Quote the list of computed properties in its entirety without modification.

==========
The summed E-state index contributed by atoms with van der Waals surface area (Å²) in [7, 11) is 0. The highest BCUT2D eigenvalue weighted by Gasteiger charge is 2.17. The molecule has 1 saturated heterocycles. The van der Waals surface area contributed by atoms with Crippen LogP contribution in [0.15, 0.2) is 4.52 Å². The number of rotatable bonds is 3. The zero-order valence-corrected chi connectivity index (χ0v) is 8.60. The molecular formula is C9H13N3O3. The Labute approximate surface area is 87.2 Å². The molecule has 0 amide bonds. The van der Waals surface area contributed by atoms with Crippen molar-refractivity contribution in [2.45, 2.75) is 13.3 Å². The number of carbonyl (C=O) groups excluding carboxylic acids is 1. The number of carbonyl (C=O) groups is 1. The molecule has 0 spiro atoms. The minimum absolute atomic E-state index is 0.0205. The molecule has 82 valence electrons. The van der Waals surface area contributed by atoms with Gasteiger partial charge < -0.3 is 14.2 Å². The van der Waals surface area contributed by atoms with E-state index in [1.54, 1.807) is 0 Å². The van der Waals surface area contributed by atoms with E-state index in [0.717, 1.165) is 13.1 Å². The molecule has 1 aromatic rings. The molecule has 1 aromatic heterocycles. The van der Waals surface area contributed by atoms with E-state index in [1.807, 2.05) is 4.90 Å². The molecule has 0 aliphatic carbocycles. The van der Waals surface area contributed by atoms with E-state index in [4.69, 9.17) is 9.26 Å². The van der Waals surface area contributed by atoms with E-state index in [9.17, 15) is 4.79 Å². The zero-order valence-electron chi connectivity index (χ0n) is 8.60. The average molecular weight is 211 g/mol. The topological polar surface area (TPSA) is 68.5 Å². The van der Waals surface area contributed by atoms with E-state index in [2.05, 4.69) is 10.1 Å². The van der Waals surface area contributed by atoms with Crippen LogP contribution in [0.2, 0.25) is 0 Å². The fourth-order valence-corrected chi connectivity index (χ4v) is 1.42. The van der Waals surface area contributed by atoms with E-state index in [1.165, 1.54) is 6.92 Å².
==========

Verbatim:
The summed E-state index contributed by atoms with van der Waals surface area (Å²) in [7, 11) is 0. The highest BCUT2D eigenvalue weighted by Gasteiger charge is 2.17. The molecule has 1 saturated heterocycles. The van der Waals surface area contributed by atoms with Crippen LogP contribution in [0.15, 0.2) is 4.52 Å². The number of rotatable bonds is 3. The zero-order valence-corrected chi connectivity index (χ0v) is 8.60. The molecular formula is C9H13N3O3. The Labute approximate surface area is 87.2 Å². The molecule has 0 amide bonds. The van der Waals surface area contributed by atoms with Crippen molar-refractivity contribution in [2.45, 2.75) is 13.3 Å². The number of carbonyl (C=O) groups excluding carboxylic acids is 1. The number of carbonyl (C=O) groups is 1. The molecule has 0 spiro atoms. The minimum absolute atomic E-state index is 0.0205. The molecule has 82 valence electrons. The van der Waals surface area contributed by atoms with Gasteiger partial charge < -0.3 is 14.2 Å². The van der Waals surface area contributed by atoms with E-state index in [1.54, 1.807) is 0 Å². The van der Waals surface area contributed by atoms with E-state index in [0.717, 1.165) is 13.1 Å². The molecule has 1 aromatic rings. The molecule has 1 aromatic heterocycles. The van der Waals surface area contributed by atoms with E-state index in [1.807, 2.05) is 4.90 Å². The molecule has 0 aliphatic carbocycles. The van der Waals surface area contributed by atoms with E-state index in [4.69, 9.17) is 9.26 Å². The van der Waals surface area contributed by atoms with E-state index in [9.17, 15) is 4.79 Å². The zero-order valence-electron chi connectivity index (χ0n) is 8.60. The average molecular weight is 211 g/mol. The topological polar surface area (TPSA) is 68.5 Å². The van der Waals surface area contributed by atoms with E-state index in [2.05, 4.69) is 10.1 Å². The van der Waals surface area contributed by atoms with Crippen LogP contribution in [0.2, 0.25) is 0 Å². The fourth-order valence-corrected chi connectivity index (χ4v) is 1.42. The van der Waals surface area contributed by atoms with E-state index in [1.165, 1.54) is 6.92 Å².